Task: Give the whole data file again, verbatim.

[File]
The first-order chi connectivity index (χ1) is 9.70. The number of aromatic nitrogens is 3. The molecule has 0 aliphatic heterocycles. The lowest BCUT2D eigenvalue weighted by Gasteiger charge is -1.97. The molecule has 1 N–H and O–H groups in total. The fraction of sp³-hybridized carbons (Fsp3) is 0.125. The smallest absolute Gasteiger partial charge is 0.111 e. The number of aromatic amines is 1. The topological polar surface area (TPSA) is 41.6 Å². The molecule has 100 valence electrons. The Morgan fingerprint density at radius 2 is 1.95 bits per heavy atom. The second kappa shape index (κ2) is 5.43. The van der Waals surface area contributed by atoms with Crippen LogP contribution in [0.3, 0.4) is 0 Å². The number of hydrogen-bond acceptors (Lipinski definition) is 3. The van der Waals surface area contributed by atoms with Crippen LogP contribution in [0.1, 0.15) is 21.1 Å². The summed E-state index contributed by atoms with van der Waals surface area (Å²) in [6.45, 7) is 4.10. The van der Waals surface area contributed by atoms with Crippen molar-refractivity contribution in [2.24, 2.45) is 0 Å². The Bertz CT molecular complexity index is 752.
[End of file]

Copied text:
The first-order chi connectivity index (χ1) is 9.70. The number of aromatic nitrogens is 3. The molecule has 0 aliphatic heterocycles. The lowest BCUT2D eigenvalue weighted by Gasteiger charge is -1.97. The molecule has 1 N–H and O–H groups in total. The fraction of sp³-hybridized carbons (Fsp3) is 0.125. The smallest absolute Gasteiger partial charge is 0.111 e. The number of aromatic amines is 1. The topological polar surface area (TPSA) is 41.6 Å². The molecule has 100 valence electrons. The Morgan fingerprint density at radius 2 is 1.95 bits per heavy atom. The second kappa shape index (κ2) is 5.43. The van der Waals surface area contributed by atoms with Crippen LogP contribution in [0.3, 0.4) is 0 Å². The number of hydrogen-bond acceptors (Lipinski definition) is 3. The van der Waals surface area contributed by atoms with Crippen LogP contribution in [0.1, 0.15) is 21.1 Å². The summed E-state index contributed by atoms with van der Waals surface area (Å²) in [6.45, 7) is 4.10. The van der Waals surface area contributed by atoms with Crippen molar-refractivity contribution in [2.24, 2.45) is 0 Å². The Bertz CT molecular complexity index is 752.